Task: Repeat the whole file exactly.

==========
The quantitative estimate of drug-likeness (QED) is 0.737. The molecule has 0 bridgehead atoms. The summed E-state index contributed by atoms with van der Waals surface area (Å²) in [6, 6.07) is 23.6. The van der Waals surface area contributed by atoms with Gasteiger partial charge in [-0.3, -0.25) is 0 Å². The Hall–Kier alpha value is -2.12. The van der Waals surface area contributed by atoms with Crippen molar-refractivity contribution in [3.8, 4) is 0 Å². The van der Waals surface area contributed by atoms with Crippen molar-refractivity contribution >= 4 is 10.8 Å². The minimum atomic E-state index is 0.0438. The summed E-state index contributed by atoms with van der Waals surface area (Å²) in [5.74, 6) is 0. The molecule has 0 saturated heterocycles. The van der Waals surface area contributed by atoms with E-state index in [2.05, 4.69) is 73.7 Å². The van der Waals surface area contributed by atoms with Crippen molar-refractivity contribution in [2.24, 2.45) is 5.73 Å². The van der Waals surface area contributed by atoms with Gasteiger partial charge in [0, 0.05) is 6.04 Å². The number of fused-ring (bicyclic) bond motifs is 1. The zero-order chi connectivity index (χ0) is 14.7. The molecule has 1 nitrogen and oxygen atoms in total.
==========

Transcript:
The quantitative estimate of drug-likeness (QED) is 0.737. The molecule has 0 bridgehead atoms. The summed E-state index contributed by atoms with van der Waals surface area (Å²) in [6, 6.07) is 23.6. The van der Waals surface area contributed by atoms with Gasteiger partial charge in [-0.3, -0.25) is 0 Å². The Hall–Kier alpha value is -2.12. The van der Waals surface area contributed by atoms with Crippen molar-refractivity contribution in [3.8, 4) is 0 Å². The van der Waals surface area contributed by atoms with Crippen molar-refractivity contribution >= 4 is 10.8 Å². The minimum atomic E-state index is 0.0438. The summed E-state index contributed by atoms with van der Waals surface area (Å²) in [5.74, 6) is 0. The molecule has 0 saturated heterocycles. The van der Waals surface area contributed by atoms with E-state index in [2.05, 4.69) is 73.7 Å². The van der Waals surface area contributed by atoms with Crippen molar-refractivity contribution in [2.24, 2.45) is 5.73 Å². The van der Waals surface area contributed by atoms with Gasteiger partial charge in [0, 0.05) is 6.04 Å². The number of fused-ring (bicyclic) bond motifs is 1. The zero-order chi connectivity index (χ0) is 14.7. The molecule has 1 nitrogen and oxygen atoms in total.